In Fowey he met his third wife, Stephanie, marring in 1955 with their daughter Selina born the following year. Bad weather and Selina’s winter chest infections necessitated a move and they reluctantly moved across to a house in North Street on Reith Terrrace which they appropriately named Bramblewick. During this time in Fowey Leo became an integral part of the town’s social life and a good friend of Daphne du Maurier. He also wrote ‘Paradise Creek’, a sequel to ‘Love in the Sun’, immortalising the story of Leo and Stephanie.

During his lifetime he wrote some 200 short stories many of which are largely autobiographical. He died in Fowey in 1966.
For further information visit

His works include:
1914 Guide to the Geology of Whitby and District
1919 Fossils of the Whitby District
1920 Flying and Sport in East Africa
1921 The Silver Blimp
1923 The Lure of Thunder Island
1926 The Green Rocket
1926 Toro of the Little People
1932 Three Fevers
1933 Phantom Lobster
1935 Foreigners
1939 Love in the Sun
1941 Fishermen at War
1942 British Ports and Harbours
1944 So Many Loves (autobiography)
1944 Sally Lunn (the play)
1948 Master Mariner
1951 Lancashire and Yorkshire
1952 Invisible Cargo
1954 The Golden Waterwheel
1957 The Happy Ending
1959 Sound of the Sea
1963 Paradise Creek
1965 Angler's Moon

Sir Arthur Quiller-Couch - 'Q'

Born in 1863 in Bodmin, Cornwall where he initially went to school. He obtained a classics degree at Trinity College, Oxford where he became a lecturer for a while before working as a journalist in London. In 1892 he moved to ‘The Haven’ in Fowey. His fascination with Fowey had begun in 1879 when he was only 16 years old, the association was to continue for the rest of his life, and it was there he met his future wife.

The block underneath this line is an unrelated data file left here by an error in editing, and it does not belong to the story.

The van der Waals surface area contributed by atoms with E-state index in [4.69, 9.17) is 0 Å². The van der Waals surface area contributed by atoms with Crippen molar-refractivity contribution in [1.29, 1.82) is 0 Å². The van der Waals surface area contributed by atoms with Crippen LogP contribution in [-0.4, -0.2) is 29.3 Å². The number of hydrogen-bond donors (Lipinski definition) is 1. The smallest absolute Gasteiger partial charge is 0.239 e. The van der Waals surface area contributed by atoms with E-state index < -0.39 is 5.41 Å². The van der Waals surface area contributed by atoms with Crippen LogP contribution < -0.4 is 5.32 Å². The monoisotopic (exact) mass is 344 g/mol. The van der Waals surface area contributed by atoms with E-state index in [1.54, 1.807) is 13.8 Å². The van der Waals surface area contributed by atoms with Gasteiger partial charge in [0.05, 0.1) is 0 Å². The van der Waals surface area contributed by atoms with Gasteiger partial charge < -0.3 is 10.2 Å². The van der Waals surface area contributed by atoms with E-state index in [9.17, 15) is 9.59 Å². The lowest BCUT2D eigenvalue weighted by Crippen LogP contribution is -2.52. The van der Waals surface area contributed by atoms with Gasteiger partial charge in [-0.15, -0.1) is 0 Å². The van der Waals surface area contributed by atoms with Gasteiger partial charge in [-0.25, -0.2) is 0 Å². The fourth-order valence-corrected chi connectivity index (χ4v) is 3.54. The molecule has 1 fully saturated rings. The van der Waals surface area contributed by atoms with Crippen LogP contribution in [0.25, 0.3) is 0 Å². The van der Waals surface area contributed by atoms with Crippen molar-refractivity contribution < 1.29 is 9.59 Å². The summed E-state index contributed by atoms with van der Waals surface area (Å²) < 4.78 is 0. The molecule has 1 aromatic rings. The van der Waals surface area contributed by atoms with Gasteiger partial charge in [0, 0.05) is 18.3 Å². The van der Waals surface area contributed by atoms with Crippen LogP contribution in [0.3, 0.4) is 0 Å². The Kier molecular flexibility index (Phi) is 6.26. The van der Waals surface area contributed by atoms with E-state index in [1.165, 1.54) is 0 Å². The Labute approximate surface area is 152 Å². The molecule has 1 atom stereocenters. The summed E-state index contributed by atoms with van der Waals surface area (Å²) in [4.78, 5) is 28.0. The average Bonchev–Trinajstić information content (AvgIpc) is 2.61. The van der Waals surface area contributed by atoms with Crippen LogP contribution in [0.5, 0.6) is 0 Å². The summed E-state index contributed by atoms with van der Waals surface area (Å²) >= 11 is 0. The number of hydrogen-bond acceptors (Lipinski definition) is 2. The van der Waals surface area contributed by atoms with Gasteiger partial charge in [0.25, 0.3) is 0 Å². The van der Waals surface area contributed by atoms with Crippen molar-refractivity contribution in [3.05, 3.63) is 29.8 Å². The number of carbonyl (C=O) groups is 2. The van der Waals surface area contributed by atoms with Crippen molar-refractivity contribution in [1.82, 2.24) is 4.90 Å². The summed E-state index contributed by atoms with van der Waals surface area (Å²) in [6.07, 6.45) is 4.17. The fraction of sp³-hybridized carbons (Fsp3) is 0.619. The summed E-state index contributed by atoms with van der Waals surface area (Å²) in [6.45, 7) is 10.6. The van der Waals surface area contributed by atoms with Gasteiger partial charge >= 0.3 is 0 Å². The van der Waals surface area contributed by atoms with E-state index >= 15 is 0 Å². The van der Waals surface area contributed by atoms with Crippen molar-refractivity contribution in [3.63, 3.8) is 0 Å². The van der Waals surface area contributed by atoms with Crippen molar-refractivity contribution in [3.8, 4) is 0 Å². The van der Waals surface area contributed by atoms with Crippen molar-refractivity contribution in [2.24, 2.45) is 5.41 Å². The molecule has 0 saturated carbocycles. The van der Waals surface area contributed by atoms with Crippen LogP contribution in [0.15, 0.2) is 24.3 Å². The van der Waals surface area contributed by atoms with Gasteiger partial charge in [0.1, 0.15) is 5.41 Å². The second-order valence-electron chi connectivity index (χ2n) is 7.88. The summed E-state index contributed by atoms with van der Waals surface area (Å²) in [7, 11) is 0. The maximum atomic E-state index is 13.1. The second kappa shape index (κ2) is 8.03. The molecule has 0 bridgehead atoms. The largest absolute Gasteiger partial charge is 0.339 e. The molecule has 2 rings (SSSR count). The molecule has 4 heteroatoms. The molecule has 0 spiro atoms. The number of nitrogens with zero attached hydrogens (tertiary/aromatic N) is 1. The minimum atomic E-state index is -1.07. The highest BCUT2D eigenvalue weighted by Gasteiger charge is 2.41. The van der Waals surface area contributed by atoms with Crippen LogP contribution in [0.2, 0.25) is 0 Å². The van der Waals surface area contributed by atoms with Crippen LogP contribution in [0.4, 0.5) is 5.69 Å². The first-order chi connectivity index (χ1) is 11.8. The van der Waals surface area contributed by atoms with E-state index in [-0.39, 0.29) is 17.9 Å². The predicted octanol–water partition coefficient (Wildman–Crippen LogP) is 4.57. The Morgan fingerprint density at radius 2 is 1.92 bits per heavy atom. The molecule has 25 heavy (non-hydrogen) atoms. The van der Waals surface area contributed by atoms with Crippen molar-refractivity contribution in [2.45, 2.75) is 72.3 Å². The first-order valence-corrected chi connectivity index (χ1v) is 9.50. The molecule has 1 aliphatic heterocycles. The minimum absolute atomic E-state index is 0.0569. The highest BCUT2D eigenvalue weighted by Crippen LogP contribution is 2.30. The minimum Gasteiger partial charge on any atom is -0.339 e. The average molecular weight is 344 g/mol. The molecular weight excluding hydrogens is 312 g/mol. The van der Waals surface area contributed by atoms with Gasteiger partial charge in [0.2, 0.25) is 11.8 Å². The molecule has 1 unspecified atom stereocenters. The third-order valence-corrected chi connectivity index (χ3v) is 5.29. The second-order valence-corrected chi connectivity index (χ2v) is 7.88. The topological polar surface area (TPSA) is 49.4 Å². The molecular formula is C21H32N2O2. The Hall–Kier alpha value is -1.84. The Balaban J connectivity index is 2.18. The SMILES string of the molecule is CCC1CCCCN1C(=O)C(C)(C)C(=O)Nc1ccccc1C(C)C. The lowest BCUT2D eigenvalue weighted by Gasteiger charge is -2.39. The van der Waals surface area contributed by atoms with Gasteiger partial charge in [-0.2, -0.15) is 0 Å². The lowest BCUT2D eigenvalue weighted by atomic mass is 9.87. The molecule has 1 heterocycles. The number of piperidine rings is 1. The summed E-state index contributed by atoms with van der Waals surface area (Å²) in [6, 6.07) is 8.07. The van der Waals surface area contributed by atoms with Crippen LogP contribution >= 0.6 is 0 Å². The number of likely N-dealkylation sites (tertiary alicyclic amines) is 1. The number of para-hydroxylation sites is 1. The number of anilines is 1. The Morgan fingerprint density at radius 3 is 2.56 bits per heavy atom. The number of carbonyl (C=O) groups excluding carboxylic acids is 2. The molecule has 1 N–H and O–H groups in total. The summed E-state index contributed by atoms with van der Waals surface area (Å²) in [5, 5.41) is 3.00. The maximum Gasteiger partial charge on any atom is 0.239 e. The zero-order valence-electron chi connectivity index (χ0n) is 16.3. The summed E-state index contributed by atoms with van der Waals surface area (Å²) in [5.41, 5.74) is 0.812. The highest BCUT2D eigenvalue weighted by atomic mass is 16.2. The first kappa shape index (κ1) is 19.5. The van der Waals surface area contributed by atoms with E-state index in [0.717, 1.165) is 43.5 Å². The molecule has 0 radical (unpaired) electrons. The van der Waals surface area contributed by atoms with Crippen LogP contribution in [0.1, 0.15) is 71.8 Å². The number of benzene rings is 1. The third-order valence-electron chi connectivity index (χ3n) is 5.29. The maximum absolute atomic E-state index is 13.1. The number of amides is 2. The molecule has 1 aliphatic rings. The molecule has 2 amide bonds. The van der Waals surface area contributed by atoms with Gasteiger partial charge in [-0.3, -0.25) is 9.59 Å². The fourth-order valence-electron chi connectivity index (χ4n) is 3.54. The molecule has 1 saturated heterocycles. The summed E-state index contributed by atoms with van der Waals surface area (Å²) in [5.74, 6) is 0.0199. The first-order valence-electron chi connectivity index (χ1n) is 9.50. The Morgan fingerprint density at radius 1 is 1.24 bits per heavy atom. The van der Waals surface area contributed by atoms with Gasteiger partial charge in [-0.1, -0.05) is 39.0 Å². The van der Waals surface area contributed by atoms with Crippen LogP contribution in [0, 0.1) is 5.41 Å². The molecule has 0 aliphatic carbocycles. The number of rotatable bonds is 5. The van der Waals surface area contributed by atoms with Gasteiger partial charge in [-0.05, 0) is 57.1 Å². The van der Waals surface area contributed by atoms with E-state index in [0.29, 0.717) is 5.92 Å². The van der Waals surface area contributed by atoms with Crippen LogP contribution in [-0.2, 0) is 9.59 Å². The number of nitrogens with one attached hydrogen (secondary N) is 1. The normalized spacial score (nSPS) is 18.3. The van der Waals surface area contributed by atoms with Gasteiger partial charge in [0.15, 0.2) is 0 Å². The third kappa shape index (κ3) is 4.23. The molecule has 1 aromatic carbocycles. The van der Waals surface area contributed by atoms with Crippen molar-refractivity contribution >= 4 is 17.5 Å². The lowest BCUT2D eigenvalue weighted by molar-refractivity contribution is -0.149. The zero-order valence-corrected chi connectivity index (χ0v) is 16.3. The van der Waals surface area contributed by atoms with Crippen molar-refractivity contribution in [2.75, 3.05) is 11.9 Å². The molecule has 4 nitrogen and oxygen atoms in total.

His literary career began in 1887, writing under the pseudonym `Q`, his father had died and his family were not very well off. His first novel ‘Dead Man’s Rock’ was a way of helping to support his family whilst still at Oxford. Throughout his life Q wrote many novels and short stories, his most famous novel locally was his second ‘The Astonishing History of Troy Town’. Published in 1888 it is a farce set around the town of Fowey, which takes on the role of Troy Town, with the Post Office at the end of Fore Street becoming home to the Mayor of Troy.

Away from his own novels and short stories he established a reputation as a literary critic and editor publishing the anthology the ‘Oxford Book of English Verse, 1250 – 1900’ in 1910.

During his life in Fowey he became involved in the local community serving as the Commodore of the Royal Fowey Yacht Club from 1911 until his death, he also helped in the Restoration of the Charter of the Borough of Fowey and the revival of the Town Council. In addition he was a member of Cornwall County Council’s Education Committee and a Magistrate. Both his literary work and community involvement was acknowledged several times, he was Knighted in 1910 and appointed Professor of English Literature at Cambridge in 1912, he was also given the freedom of Fowey, Bodmin and Truro.

He died in 1944 leaving his last novel ‘Castle Dor’ incomplete, in 1962 this was finished by Daphne du Maurier who was a close friend of his daughter Foy.

His Fowey residence ‘The Haven ‘ is situated on the Esplanade by Whitehouse but is currently a private residence, there is a memorial to Q on the Hall Walk (about 10 minutes in when starting from Bodinnick) situated at the top of Penleath Point at the entrance to Pont Creek, it is visible from parts of Fowey.

His novels include:
1887 Dead Man’s Rock
1888 The Astonishing History Of Troy Town (writing as Q)
1897 St. Ives (with Robert Louis Stevenson)
1899 Ship of Stars
1902 The Westcotes
1905 Shining Ferry
1909 True Tilda
1910 Lady Good-for-Nothing: A Man's Portrait of a Woman
1911 Brother Copas
1912 Poison Island
1918 Foe-Farrell: A Romance
1927 The Roll Call of Honor
1928 The Mayor of Troy
1928 From a Cornish Window
1937 The Splendid Spur
1940 Castle Dore (with Daphne Du Maurier)
1999 Beauty and the Beast

He also published many collections and short stories and edited several anthologies.